Recurrent aphthous stomatitis

Ricky Z. Cui, Alison Bruce, Roy S. Rogers

Research output: Contribution to journalArticle

26 Scopus citations

Abstract

Recurrent aphthous stomatitis (RAS) is the most common acute oral ulcerative condition in North America. RAS is divided into a mild, common form, simple aphthosis, and a severe, less common form, complex aphthosis. Aphthosis is a reactive condition. The lesions of RAS can represent the mucosal manifestation of a variety of conditions. These include conditions with oral and genital aphthae such as ulcus vulvae acutum, reactive nonsexually related acute genital ulcers, and Behçet disease. The mouth is the beginning of the gastrointestinal (GI) tract, and the lesions of RAS can be a manifestation of GI diseases such as gluten-sensitive enteropathy, ulcerative colitis, and Crohn disease. Complex aphthosis may also have correctable causes. The clinician should seek these in a careful evaluation. Successful management of both simple and complex aphthosis depends on accurate diagnosis, proper classification, recognition of provocative factors, and the identification of associated diseases. The outlook for patients with both simple and complex aphthosis is positive.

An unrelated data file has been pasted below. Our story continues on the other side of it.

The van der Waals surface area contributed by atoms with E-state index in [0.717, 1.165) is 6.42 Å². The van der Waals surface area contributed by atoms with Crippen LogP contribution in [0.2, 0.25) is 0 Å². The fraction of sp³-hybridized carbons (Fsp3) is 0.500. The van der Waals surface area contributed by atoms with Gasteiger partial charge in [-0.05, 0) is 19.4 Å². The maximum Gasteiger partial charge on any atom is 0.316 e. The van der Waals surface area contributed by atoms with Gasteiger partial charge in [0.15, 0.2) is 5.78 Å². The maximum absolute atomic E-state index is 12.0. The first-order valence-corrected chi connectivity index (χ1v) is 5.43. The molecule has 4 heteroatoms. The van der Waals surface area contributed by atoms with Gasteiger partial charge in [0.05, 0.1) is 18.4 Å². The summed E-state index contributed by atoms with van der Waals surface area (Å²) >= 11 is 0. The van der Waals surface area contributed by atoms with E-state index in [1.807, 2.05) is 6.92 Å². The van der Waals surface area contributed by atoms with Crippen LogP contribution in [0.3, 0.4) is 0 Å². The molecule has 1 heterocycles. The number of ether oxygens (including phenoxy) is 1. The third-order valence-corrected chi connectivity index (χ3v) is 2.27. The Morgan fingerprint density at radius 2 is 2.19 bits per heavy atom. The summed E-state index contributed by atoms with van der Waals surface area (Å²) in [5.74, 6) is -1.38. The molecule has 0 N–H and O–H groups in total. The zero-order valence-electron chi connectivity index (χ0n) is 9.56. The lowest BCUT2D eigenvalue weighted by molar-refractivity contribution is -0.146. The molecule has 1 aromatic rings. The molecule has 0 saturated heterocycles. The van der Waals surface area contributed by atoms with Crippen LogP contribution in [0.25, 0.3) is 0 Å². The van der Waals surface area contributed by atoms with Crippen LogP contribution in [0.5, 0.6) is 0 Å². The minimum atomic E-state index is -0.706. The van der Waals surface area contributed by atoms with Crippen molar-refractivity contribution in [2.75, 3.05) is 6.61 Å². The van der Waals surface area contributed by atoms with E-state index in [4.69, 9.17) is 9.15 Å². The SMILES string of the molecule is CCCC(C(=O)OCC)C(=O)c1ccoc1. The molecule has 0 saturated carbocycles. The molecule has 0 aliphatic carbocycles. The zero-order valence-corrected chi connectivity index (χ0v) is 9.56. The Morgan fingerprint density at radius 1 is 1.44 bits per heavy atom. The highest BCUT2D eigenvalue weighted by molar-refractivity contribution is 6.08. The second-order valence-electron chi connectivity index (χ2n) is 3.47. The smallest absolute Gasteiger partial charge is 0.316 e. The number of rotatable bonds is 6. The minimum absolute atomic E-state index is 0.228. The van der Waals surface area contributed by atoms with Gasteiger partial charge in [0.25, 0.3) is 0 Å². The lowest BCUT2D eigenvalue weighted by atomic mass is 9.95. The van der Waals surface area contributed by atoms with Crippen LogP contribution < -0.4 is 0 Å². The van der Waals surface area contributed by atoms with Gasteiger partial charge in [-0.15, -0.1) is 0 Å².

Original languageEnglish (US)
Pages (from-to)475-481
Number of pages7
JournalClinics in Dermatology
Volume34
Issue number4
DOIs
StatePublished - Jul 1 2016

ASJC Scopus subject areas

  • Dermatology

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